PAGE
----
JK: Margo [Martindale] said something, and I totally agree: The thing she took away from being a part of this movie was to live in the moment. I think a lot of families suffer from that, and I certainly did. In high school you just want to get out of high school, and in college you just can’t wait to get in the real world. When you’re meeting someone, you can’t wait to be married, and when you’re married, you can’t wait to have kids. It’s always about what’s going to happen next or what you regretted in the past, and you do forget to live in the moment. Even with my two-and-a-half-year-old daughter, I really try to make sure she realizes that today’s the day. Today’s really special. When you’re waking up, there’s something really special that’s going to happen today, and we should focus on it. Whether it’s going to the zoo or drawing or making chalk figures in the backyard, I want her to know it’s OK that today’s really cool, too, and you don’t always have to want more and to be older and stuff.
Directing this film versus Brief Interviews With Hideous Men and The Office, did it feel more challenging, more exciting? What was different?
JK: This one was really easy to be actor-director, and also the most necessary for me. I felt it the most necessary to be an actor in it because it’s so intimate and you’re dealing with such emotional stuff that, like you said, is universal, so I wanted to get it right so people felt like there were parts of them in there. The only way to do that was to break the convention of it being a movie. By that, I mean I tried not to call “cut” a lot. Being an actor in the scene, if I was sitting behind a monitor and gave people notes, you keep breaking the very special world these actors have created. So being an actor in the movie, I got to just keep doing takes. We never called “cut” and we tried to make it feel almost more like a play. When we got to the end of the take, I’d talk to them very quietly about things they wanted to try. I remember Richard Jenkins right at the end of the take saying, “Oh, no, that’s not what I wanted to do. Can I try this?” And I was like, “Let’s go right away.” It felt like you had stayed in this very safe, secure place. Really stepping out of the scene and looking at the monitor for the first time was when I knew I had it.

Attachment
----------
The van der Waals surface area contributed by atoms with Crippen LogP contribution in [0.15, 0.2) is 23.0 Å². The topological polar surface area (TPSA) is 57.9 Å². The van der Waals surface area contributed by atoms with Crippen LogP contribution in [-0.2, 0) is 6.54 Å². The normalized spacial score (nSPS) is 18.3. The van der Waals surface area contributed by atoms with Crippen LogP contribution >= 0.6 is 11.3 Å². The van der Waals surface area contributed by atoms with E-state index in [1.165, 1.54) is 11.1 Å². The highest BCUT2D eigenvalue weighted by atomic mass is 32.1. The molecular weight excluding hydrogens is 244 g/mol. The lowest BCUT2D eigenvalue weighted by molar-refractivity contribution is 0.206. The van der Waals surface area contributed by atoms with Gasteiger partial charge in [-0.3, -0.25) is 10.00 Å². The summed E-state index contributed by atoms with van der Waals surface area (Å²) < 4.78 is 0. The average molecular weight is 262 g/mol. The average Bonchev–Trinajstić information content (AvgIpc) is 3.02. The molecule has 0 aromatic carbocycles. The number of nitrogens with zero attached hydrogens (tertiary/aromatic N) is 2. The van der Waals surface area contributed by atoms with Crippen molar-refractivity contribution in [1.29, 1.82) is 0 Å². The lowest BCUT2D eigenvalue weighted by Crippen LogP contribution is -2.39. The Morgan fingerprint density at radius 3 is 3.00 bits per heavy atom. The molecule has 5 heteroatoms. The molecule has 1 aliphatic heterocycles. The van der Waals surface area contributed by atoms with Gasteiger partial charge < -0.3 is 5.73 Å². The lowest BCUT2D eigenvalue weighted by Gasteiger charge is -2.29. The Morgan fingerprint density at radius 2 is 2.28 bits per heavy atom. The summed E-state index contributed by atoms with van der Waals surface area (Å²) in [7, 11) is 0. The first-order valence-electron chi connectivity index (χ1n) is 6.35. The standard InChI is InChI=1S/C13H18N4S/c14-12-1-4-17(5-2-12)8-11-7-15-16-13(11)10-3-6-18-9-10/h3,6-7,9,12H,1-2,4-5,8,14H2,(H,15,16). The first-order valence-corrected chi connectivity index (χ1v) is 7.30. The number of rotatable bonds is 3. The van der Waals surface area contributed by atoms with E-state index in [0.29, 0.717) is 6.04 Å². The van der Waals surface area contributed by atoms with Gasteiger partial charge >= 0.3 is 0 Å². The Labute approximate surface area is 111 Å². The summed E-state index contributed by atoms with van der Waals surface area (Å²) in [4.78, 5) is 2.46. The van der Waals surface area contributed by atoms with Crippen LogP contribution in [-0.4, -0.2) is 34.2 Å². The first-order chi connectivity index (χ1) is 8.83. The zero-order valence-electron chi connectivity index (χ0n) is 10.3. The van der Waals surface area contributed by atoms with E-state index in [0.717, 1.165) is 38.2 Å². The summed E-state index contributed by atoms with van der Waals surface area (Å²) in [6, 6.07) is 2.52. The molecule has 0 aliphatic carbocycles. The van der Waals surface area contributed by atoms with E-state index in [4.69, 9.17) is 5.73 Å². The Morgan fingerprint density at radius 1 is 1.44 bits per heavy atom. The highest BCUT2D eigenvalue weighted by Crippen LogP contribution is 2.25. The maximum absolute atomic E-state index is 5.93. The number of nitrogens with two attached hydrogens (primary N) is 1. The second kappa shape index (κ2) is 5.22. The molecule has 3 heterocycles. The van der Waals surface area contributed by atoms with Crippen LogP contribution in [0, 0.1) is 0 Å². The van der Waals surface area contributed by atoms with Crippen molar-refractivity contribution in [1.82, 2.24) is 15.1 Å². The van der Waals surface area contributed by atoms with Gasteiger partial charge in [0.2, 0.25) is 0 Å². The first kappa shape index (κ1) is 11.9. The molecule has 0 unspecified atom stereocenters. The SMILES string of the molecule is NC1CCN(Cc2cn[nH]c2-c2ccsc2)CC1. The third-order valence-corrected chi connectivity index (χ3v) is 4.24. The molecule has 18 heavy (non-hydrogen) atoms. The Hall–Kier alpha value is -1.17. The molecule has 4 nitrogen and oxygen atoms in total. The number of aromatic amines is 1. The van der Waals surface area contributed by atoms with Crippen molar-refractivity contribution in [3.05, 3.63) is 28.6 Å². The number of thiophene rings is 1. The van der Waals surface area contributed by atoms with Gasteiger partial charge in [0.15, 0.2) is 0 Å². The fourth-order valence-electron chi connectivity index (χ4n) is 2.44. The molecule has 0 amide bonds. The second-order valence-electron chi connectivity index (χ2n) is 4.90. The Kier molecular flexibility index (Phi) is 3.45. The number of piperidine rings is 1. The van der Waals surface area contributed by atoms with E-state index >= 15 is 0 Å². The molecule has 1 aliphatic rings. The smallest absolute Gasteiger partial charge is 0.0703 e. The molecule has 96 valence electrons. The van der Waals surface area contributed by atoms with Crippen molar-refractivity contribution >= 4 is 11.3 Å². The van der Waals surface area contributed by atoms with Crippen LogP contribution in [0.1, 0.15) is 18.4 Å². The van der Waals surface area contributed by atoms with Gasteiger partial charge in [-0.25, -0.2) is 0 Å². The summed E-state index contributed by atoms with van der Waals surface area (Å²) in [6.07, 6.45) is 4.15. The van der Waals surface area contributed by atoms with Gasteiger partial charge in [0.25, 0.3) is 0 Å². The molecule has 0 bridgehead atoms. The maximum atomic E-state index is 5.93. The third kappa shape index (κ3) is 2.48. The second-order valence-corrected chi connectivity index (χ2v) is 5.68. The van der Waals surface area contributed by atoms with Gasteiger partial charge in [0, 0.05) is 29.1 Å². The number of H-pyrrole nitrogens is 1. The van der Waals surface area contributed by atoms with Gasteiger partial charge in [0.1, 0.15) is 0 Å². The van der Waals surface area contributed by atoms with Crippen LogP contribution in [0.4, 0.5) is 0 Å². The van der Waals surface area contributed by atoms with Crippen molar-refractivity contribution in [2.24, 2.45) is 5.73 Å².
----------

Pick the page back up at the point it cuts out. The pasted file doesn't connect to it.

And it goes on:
Your mom in the movie [played by Martindale] loves pretzels and ice cream. Do you have any weird combinations of food that you eat?
JK: I remember a long time ago, like when I was in college, someone introduced me to drinking pickle juice and I was like, “Oh my god, that’s disgusting.” And now it’s a thing. I don’t do it all the time, but I do love pickles because of that unbelievable burst of salty and vinegary and all that nonsense. I don’t do it all the time, but I do see where the cravings come from.
One of my favorite scenes is when you and your family sing the Indigo Girls. What’s your pump-up jam and go-to karaoke jam?
JK: Wow, pump-up song? Great question! You know what my pump-up song has been for the longest time? “Wake Up” by Arcade Fire. I love that song. I certainly wouldn’t sing it, because I’m not in any way as good as them. My go-to karaoke song has always been “Hero” by Enrique Iglesias.
When are we going to see you and Emily [Blunt, Krasinski’s wife] on Lip Sync Battle?
JK: Breaking! Exclusive! Let’s do it! That would be fun. Emily I’d like to work with in any way, shape, or form, but why not get us started with Lip Sync?
You were just cast as Jack Ryan on Amazon’s new series. How excited are you to be taking on this iconic role?